Higher PCI Express Lane Counts
Xeon processors typically support a higher number of PCI-Express lanes for supporting things like Hardware Raid Controllers, Video IO cards, and other expansion boards.
Support for ECC RAM
Error correcting code memory, or ECC memory, automatically detects and repairs single-bit errors on-the-fly to keep workstation applications running reliably and free of data corruption. ECC RAM is an important feature for high demand, mission critical media server sceneios with TouchDesigner.
Many i5 and most i7 processors are designed to be overclocked. Xeons can not be.
The CPU cache holds recently retrieved data in memory in case it is required again. For many data searching use cases this can enhance performance greatly. Most TouchDesigner applications will benefit little from an extremely large level 3 cache, though this extra cache is one reason why Xeon’s can be so much faster at high demand applications than i7.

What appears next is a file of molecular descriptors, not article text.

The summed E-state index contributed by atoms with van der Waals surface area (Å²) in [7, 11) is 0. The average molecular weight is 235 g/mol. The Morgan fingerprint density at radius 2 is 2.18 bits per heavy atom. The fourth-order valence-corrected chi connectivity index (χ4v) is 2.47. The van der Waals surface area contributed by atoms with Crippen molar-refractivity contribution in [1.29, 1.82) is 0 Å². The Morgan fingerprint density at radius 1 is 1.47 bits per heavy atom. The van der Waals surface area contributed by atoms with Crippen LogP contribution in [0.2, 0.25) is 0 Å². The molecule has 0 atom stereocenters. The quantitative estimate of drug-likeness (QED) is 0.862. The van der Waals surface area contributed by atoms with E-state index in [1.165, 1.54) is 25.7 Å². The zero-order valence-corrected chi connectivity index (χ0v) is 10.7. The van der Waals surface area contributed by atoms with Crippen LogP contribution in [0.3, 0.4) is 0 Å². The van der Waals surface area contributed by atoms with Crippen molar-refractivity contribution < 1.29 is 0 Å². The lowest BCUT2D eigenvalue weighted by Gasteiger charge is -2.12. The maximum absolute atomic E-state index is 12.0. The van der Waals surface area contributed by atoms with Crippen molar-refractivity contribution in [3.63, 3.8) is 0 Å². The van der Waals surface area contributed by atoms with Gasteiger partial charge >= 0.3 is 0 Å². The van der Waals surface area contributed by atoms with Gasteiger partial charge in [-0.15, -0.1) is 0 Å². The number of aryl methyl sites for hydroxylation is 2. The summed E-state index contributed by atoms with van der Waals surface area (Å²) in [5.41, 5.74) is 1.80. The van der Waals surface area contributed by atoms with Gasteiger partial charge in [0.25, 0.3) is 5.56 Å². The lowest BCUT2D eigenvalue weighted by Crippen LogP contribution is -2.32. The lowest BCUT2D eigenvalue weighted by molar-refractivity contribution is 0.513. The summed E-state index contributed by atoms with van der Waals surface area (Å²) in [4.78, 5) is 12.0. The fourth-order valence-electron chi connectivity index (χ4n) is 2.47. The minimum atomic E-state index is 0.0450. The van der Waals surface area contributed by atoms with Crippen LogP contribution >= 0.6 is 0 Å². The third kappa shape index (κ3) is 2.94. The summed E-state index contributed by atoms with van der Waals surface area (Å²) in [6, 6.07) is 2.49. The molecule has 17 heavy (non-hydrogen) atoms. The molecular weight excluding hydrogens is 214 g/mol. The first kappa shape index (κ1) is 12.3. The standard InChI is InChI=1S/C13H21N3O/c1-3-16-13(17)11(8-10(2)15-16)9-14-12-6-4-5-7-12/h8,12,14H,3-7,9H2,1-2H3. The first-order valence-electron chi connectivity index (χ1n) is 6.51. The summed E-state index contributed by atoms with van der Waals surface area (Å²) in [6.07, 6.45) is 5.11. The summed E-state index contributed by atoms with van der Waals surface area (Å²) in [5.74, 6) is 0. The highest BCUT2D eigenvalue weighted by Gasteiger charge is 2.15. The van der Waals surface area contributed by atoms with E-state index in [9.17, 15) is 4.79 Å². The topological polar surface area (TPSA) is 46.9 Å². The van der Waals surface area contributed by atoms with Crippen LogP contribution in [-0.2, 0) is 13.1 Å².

Endurance - Up Time
Xeon processors are qualified to handle heavier, more intensive loads day in and day out. For the serious workstation user, this can translate to better longevity over i7 counterparts. If the TouchDesigner server use case requires the system to run for 5+ years in an always on state, then it might be worth considering a Xeon CPU for this reason alone.
Most if not all Xeon CPUs support Hyper-Threading. However all Core-X series processors do as well.
Xeon Families and Model Numbers
As of Q4 2018, Intel has a newly re-branded set of Xeon processors under the Scalable moniker. The best way to isolate the right Xeon processor, is to use the the ARK webpage and sort by “Max Turbo Frequency” column. Once you have isolated the CPU with the highest clock speeds you can work backwards to find the right number of cores etc.
For more details on this product line read this article from Thinkmate.com.
Core vs Xeon
The choice between Core and Xeon is hopefully now more straight forward. If you get enough PCI lanes from a single CPU in the Core X line, then it’s probably the best way to go. If you need many more lanes than available on any single Core processor then you will be forced to go with a Xeon dual CPU ( or more ) configuration. And if you are worried about crashing, then you need ECC memory and therefore Xeon.